It may not be white, but it’s likely to be a wet, cold and windy Christmas throughout most of Southern California.
Two fast-moving Arctic storms are heading south, with the first expected to arrive early Monday, followed by a possibly stronger system on Christmas Eve.
The wet weather is predicted to hit Northern California this morning, with snow in Mammoth and other regions of the Sierra. By noon Monday, skiers and snowboarders could be enjoying as much as a foot of fresh powder.
“It’s going to be a white Christmas in the mountains,” said James Oh, a meteorologist for the National Weather Service in San Diego.
The storms, however, were not expected to be as powerful as the one-two punch that doused Southern California last week, when heavy snowfall in the mountains forced the closure of three of the region’s major north-south transportation routes.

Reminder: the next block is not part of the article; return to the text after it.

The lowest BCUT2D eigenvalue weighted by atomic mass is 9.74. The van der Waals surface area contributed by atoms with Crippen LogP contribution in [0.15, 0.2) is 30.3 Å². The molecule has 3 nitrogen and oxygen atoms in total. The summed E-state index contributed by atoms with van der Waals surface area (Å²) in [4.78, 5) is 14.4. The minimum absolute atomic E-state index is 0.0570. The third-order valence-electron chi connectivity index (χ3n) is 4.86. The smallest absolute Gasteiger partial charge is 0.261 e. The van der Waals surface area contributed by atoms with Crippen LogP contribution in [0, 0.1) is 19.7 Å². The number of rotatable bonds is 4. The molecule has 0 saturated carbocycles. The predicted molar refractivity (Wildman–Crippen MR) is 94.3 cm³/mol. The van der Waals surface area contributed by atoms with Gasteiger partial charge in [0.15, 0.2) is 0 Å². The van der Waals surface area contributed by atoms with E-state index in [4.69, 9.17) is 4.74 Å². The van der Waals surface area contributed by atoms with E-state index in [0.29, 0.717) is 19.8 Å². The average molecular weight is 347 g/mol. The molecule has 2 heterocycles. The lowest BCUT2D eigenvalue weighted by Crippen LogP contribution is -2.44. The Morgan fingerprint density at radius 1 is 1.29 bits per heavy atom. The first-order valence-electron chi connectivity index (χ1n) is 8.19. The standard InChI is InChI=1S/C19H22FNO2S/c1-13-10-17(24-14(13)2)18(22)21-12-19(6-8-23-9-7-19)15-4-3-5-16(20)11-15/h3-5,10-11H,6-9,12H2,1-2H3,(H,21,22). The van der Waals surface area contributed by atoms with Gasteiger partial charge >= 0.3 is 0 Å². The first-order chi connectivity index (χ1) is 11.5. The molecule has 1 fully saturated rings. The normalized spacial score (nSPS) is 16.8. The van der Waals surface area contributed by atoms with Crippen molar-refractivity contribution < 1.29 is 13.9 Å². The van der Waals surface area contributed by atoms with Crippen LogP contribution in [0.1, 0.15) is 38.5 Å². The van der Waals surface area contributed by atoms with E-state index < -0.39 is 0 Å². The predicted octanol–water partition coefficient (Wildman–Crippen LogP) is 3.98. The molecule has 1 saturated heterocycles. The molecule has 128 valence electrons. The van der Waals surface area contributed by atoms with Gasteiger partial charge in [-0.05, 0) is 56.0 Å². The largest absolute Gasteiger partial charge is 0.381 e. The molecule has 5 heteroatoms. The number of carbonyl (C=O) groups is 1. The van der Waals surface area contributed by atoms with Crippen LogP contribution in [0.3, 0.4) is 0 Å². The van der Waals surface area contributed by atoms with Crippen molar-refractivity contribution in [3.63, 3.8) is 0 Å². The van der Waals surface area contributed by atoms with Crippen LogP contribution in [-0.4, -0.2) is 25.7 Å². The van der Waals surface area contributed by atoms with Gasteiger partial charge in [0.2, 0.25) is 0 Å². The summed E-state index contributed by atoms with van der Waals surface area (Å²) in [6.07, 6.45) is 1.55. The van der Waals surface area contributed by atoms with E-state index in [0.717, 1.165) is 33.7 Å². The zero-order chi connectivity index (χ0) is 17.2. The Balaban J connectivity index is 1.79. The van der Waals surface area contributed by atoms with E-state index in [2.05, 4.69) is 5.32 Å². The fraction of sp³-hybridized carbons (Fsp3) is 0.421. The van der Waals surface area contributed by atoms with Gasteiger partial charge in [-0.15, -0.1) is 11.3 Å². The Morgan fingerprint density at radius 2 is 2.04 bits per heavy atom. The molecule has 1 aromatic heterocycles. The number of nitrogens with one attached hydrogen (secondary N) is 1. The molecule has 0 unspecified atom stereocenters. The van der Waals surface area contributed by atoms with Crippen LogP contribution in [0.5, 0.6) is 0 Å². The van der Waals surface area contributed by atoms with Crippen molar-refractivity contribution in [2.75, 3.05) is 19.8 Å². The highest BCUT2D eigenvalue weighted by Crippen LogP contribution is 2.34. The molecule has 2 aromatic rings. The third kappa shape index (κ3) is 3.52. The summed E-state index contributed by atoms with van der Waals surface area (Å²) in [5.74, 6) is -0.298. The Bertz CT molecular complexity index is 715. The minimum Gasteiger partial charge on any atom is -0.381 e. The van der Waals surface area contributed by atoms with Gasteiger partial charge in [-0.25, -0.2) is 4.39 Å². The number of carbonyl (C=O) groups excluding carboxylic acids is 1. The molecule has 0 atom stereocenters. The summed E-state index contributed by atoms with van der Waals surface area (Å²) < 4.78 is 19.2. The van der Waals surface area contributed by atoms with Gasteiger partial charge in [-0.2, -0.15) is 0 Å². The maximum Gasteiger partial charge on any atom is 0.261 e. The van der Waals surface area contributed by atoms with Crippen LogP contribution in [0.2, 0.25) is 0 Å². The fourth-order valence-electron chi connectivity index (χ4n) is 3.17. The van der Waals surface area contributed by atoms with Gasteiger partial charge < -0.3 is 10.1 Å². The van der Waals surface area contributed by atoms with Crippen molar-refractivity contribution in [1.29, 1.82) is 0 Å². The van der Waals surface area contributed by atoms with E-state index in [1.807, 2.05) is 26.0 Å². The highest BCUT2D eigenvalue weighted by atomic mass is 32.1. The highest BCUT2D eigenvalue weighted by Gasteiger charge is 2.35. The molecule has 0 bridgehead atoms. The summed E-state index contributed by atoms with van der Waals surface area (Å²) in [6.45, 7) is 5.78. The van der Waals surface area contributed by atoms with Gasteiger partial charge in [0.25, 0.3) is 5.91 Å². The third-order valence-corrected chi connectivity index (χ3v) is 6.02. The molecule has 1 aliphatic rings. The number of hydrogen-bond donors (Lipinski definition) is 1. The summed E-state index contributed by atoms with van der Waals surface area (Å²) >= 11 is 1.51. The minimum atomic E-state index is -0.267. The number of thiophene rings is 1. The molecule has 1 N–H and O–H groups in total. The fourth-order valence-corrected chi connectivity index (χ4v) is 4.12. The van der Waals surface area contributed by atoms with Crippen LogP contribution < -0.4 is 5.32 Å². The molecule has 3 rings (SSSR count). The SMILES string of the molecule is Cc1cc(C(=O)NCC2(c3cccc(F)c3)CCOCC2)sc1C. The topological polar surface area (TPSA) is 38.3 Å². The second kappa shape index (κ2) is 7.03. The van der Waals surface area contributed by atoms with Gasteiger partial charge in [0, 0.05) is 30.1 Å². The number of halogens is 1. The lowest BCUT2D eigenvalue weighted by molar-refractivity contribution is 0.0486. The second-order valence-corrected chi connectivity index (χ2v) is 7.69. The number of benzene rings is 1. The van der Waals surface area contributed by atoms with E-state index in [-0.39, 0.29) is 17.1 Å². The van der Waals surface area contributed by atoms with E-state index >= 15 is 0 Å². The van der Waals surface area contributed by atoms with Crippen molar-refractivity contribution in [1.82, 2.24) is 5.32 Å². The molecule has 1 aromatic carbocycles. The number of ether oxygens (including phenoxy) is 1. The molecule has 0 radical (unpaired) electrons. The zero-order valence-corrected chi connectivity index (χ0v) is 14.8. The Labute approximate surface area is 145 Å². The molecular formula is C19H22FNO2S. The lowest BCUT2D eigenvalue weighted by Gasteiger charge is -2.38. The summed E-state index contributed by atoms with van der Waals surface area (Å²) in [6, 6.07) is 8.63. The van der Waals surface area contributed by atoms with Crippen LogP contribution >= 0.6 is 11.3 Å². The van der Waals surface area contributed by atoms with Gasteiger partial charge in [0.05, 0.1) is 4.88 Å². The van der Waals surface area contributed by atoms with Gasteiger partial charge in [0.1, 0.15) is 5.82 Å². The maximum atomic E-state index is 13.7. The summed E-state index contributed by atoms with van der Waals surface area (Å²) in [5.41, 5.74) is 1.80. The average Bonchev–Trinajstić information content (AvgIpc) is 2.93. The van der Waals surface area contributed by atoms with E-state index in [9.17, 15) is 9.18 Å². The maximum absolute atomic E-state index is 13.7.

Monday’s storm is expected to be moderate, bringing gusty winds, about half an inch of rain along the coast and up to eight inches of snow in the San Bernardino Mountains, forecasters said.
The storm arriving Wednesday is expected to be stronger and could bring as much as an inch of precipitation, Oh said.
Motorists should keep an eye on road conditions if they plan to travel over mountain areas.
The Monday storm is expected to dump rain -- not snow -- on the Grapevine, the stretch of Interstate 5 that connects Southern California with the Central Valley, said Stuart Seto, a weather specialist for the National Weather Service in Oxnard.
High temperatures on Christmas Eve and Christmas Day are expected to be in the upper 50s throughout much of the region, about eight degrees below normal for this time of year, Seto said.